Majority of drug traffickers sent to prison
14 February 2018
Almost all adults sentenced for drug trafficking receive a custodial penalty, new research from the Queensland Sentencing Advisory Council has revealed.
The Sentencing Spotlight on trafficking in dangerous drugs examines sentencing outcomes for offences finalised in Queensland courts between 1 July 2005 and 30 June 2016.
It reveals that over the 11-year period there were 2596 offenders sentenced for trafficking in dangerous drugs. For 2498 (96.2%) of these offenders, the drug trafficking offence was their most serious offence (MSO), of which 99.1% received a custodial sentence. The average prison sentence was 4.6 years — ranging from 6 months to 17 years.
The majority of offenders who received a custodial sentence were adults (2471). The average age of offenders was 34 years and the majority (83.7%) were male. Almost all offenders sentenced for drug trafficking as their MSO pleaded guilty (97.8%).
Only 13 young people were sentenced for drug trafficking, with 12 of these sentenced for drug trafficking as their MSO (0.5% of all drug trafficking MSO offenders sentenced over the period).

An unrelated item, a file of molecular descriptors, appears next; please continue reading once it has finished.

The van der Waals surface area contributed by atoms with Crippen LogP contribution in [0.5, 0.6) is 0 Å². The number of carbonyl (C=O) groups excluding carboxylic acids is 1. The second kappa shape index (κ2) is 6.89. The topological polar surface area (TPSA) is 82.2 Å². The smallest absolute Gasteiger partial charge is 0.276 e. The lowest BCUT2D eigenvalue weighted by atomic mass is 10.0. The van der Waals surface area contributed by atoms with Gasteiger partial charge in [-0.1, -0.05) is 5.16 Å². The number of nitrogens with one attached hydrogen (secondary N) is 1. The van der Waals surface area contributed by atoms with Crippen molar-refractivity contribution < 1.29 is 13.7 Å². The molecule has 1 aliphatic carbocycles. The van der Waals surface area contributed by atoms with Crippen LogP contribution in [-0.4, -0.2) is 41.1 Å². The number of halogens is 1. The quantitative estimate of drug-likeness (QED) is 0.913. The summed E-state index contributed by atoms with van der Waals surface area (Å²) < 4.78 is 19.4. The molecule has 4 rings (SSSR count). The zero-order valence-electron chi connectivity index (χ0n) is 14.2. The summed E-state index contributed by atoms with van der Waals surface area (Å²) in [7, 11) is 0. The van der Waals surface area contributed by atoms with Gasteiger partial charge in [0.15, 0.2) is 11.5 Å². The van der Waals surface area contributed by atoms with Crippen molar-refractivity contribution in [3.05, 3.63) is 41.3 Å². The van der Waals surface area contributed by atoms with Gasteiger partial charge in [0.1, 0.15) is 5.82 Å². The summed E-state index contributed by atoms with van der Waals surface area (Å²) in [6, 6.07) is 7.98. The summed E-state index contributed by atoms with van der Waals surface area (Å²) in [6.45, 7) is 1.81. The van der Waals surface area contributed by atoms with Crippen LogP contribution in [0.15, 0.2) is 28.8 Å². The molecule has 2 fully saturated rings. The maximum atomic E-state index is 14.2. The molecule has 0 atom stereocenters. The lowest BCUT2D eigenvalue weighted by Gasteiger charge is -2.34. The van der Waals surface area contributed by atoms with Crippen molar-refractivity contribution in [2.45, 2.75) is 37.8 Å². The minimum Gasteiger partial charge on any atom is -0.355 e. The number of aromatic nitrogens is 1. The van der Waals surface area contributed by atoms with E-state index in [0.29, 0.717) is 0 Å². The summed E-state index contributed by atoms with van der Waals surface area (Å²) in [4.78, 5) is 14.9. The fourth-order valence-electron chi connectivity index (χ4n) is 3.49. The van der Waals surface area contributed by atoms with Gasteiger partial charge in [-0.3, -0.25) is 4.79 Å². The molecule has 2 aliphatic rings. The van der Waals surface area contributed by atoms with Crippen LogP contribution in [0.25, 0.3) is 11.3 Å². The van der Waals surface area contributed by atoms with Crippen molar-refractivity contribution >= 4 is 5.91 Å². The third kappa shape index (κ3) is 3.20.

Currently trafficking of any dangerous drug is punishable by up to 25 years in prison for both schedule 1 drugs — such as cocaine, heroin, methylamphetamine (known as ice in its crystal form) and ecstasy — and schedule 2 drugs — such as cannabis, GHB and morphine.
Council member Deputy Commissioner Tracy Linford said: “The maximum penalty for trafficking in dangerous drugs is 25 years, and is reserved for the worst examples of drug trafficking.
“There are a number of factors taken into account for the actual sentence handed down by the courts.
“These include the quantity and type of drugs, duration of and motivation for offending, plea, assistance to authorities and case law.”
Trafficking means carrying on a business. However, it covers a very wide range of behaviour and most drug trafficking does not involve the ‘Mr Bigs’. The majority of cases (83.3%) were heard in the Supreme Court.
The number of offenders sentenced for trafficking in dangerous drugs more than tripled over the review period. In 2005–06, 124 people were sentenced for this offence, compared with 413 in 2015–16.
Deputy Commissioner Linford added: “Offenders may also be sentenced for other offences at the same court hearing. The three most common associated offences were all drug related: possession of illicit drugs, other illicit drug offences, and dealing in illicit drugs.”
The Sentencing Spotlight provides a summary of the relevant legislation and sentencing outcomes that apply, an analysis of offender characteristics and the types of sentences offenders receive under Queensland law.
Sentence a drug trafficker through the Council’s online program Judge for Yourself